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When robots are the new fashionistas

AI driving smart products

While once the idea of speaking and interacting with technology did not only seem impossible, but felt unnecessary and even odd, smart technology today has transformed many parts of our lives. Just think of how Alexa, Amazon’s cloud-based voice service, gives you advice on cooking times or the duration of your commute. We might not all use a digital assistant for our daily chores, but AI definitely had an impact on our lives and businesses, with machine learning having been adopted across all industries, from product development to customer services. This is also the case in fashion, where AI has found its way into different parts of the value chain. If you thought the creative skill of designing clothes, offering style advice and operating as fashion police is per definition human, you are wrong. Welcome to a world where robots and AI are the new fashionistas that are (literally) styling our lives.

Machine-learning systems can provide an edge when it comes to spotting and reacting to the latest fashion trends. Amazon developed an algorithm that uses images (e.g., Instagram, Pinterest…) to learn about a particular style and generate new items in similar styles, from scratch. This smart technology, resulting in an AI fashion designer, will allow brands to reduce the time to market and be on par with the latest trends.

Adidas is working on making 3D-printed shoes and consumer products, where shoes match a person’s personal footprint, taking into account the pressure points and contour details, providing a customized shoe with maximum comfort.

But even products are getting smarter; Levi’s® launched Levi’s Commuter™ Trucker jacket, a $350 denim jacket with 15 threads on the sleeve and a Bluetooth connection, allowing you to trigger actions (e.g., receive commuter directions, play music, answer calls…) from a paired smartphone.

Estée Lauder messages

AI as your fashion assistant

But it goes beyond the production process. Many brands (e.g., Tommy Hilfiger) have introduced AI-powered chatbots to interact with customers on channels like Facebook to serve customers’ needs anywhere and anytime. Key here is to add value, as customers don’t want to connect with bots just because they are in need of a chat. IT is rather about introducing small hacks that make consumers’ lives easier (read more on the next generations’ hackaton lifestyle in our frAGILE bookzine). Estée Lauder understood that the critical problem with e-fashion and e-beauty is the fact that customers cannot try or test the product. By integrating augmented reality into their Lip Artist chatbot, they solved this friction, with the bot assisting the users to find the right product and shade based on a photo, mirroring the in-store experience.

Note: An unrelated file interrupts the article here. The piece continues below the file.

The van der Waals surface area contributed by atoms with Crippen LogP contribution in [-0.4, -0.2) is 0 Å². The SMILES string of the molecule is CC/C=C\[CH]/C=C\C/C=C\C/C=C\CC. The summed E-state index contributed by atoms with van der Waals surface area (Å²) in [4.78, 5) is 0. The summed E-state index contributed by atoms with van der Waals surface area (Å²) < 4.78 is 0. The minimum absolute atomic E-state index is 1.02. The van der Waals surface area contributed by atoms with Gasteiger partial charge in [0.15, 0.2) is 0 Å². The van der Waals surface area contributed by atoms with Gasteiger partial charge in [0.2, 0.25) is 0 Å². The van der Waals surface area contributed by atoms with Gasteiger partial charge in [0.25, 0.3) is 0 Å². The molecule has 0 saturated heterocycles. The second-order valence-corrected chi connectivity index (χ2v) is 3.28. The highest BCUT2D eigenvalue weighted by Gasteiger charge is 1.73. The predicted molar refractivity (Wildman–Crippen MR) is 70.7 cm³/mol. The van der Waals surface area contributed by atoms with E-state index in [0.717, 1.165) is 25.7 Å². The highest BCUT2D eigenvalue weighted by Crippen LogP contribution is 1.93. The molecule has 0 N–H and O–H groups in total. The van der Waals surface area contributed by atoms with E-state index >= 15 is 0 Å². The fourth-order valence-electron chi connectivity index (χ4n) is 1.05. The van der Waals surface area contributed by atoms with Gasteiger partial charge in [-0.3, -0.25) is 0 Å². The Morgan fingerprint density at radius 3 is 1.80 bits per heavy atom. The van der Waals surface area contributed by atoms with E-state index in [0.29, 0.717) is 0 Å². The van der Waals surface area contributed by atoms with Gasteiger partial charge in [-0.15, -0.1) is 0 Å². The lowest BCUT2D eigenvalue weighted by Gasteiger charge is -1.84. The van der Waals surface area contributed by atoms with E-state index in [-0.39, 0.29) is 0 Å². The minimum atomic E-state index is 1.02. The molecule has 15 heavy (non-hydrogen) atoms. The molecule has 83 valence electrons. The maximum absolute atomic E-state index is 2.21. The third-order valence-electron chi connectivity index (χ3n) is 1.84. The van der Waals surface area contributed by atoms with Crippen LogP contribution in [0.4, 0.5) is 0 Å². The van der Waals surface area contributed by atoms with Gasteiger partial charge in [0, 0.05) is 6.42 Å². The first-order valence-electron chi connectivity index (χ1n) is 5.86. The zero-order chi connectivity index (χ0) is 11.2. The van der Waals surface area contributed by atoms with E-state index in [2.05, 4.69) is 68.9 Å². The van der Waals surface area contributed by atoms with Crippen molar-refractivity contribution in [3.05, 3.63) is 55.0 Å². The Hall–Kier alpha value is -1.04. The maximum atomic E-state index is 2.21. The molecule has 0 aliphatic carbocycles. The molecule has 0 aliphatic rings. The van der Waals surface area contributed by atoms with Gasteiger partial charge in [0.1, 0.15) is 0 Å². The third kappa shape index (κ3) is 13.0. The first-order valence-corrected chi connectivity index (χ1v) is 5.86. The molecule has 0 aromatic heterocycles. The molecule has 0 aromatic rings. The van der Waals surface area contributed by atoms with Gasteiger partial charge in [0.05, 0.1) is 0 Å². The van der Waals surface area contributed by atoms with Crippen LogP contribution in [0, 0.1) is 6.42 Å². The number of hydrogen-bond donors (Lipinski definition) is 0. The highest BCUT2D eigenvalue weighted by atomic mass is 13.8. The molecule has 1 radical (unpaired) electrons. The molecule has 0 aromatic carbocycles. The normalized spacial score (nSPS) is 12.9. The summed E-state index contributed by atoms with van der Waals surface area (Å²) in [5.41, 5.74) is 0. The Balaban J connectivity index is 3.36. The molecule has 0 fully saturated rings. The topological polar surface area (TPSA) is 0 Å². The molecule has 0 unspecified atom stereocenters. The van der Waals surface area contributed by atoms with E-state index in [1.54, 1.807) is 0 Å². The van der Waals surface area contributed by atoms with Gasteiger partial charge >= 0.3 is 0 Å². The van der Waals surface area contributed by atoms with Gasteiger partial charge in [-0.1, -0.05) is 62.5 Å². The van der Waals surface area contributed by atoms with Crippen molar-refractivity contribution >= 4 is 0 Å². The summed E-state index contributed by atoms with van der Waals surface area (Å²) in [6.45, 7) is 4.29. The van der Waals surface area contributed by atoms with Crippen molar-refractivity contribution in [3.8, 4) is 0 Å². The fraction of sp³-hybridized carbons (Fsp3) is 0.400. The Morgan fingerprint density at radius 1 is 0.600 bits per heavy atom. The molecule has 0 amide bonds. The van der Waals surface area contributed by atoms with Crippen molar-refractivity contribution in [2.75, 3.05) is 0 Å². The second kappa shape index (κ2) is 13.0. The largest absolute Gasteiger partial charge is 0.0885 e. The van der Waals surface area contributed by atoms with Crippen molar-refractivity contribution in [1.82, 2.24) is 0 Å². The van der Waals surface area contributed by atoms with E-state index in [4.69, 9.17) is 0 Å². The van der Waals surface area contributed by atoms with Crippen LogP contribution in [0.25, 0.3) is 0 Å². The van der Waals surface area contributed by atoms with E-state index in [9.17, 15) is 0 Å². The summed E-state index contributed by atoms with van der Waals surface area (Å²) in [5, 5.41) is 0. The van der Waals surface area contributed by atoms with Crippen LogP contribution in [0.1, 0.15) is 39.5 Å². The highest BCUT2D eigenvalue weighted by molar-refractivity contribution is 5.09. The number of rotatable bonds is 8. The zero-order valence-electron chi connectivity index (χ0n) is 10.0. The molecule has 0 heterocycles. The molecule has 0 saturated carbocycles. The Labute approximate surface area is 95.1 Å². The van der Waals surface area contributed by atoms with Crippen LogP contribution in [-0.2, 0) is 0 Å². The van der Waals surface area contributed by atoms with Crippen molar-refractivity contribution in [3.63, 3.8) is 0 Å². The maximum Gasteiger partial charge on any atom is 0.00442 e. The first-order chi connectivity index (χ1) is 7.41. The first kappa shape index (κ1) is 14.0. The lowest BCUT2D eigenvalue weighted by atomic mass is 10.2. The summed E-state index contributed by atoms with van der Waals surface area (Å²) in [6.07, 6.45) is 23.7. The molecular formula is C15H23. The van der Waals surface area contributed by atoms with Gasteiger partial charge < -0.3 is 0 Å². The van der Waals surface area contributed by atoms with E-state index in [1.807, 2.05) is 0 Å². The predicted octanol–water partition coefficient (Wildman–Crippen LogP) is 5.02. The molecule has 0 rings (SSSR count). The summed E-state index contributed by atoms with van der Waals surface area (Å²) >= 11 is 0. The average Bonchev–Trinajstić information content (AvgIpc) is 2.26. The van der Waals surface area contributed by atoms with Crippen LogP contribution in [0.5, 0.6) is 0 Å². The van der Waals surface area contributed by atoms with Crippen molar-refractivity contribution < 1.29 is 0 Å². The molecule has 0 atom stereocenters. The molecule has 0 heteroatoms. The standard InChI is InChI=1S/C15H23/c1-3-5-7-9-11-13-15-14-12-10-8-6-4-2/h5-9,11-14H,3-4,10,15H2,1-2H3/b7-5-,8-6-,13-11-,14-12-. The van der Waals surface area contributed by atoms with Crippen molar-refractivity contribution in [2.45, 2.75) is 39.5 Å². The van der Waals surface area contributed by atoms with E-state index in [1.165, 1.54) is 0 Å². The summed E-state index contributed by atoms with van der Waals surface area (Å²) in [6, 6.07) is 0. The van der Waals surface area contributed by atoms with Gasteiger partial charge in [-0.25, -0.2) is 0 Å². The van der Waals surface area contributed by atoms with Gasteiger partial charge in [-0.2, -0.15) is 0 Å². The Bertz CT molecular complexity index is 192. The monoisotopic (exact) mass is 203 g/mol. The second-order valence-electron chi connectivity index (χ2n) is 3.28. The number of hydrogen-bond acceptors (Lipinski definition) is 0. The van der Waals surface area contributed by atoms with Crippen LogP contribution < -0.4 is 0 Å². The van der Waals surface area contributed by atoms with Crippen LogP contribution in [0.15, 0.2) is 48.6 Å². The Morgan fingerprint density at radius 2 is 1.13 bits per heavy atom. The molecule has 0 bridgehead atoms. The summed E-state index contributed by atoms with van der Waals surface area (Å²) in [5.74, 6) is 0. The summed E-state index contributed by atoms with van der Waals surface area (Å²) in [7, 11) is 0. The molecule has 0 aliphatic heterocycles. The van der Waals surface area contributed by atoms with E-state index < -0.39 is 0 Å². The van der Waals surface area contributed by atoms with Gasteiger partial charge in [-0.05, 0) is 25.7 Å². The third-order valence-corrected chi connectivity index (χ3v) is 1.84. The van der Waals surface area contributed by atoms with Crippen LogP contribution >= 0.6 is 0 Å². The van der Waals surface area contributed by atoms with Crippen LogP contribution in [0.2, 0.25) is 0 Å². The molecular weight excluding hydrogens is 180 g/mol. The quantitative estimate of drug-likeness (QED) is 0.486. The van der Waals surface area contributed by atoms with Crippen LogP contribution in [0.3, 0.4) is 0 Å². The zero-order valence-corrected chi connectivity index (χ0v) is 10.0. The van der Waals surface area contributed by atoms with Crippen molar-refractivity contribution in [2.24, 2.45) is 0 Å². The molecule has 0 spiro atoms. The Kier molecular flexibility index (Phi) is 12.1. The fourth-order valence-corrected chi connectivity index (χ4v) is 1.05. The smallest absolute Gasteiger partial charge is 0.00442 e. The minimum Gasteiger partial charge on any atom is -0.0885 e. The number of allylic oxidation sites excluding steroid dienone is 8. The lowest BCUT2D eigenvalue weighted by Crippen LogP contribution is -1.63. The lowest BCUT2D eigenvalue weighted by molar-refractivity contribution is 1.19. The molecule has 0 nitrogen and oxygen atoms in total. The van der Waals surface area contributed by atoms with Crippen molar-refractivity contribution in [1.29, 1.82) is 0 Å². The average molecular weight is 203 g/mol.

ASOS incorporated a similar application in their app, although it goes even further. Through visual search technology, app users can upload a picture of the product they are searching for, which is then analyzed to find cross-references in the ASOS inventory. This closely taps into the growing needs of people spotting clothes and fashion items on TV or when worn by celebrities, and wanting to shop for a similar style. By identifying the shape, color and pattern, ASOS’ AI technology pushes the most relevant results from its collection.

Another example is UK-based fashion retailer Thread, whose core premise is to pair customers tailored recommendations on a weekly basis, based on the customers’ stylistic preferences. Customers can upload pictures of their favorite styles and clothes, which Thread’s AI system – also known as Thimble – uses to spot patterns to find the right item, in the right size.

But the assistance also comes with a ‘phygital’ layer. Amazon launched its Echo Look, the first AI style assistant in the comfort of your own bedroom. The technology allows to capture your outfit (picture and video) through voice command, allowing your inner fashionista to emerge and keep a diary of your favorite looks. Not sure what to wear? Echo Look also provides style advice (no more need to check with your partner); simply upload two pictures and it will give recommendations based on current trends and what flatters you.

 

AI store assistant

AI can also assist in-store; an example is Macy’s in-store shopping assistant. The mobile webtool provides shoppers with real-time information as they move around the store. Customers can ask questions ranging from where specific products are located to which services are available in a particular store.

At a Store of the Future event, luxury e-commerce platform Farfetch demonstrated the use of connected clothing racks and smart mirrors. The connected clothing rack records which items customers pick up and stores them in an app, thus allowing customers to keep track of what they like when shopping, while the smart mirror allows shoppers to request a different size, look for items to finish their look, and even pay without leaving the dressing room.

It is clear that esthetics and tech are blending, and that AI is transforming the fashion industry as we speak. Tech and fashion go hand in hand, which is also something InSites Consulting found in a study together with Condé Nast, which revealed that people with an interest in fashion are also more likely to adopt new technologies, bringing many opportunities for tech-fashion.

Want to explore how your brand can connect with the next generations, and Gen Z in particular? Discover what our research toolbox and expert power can do for your brand!

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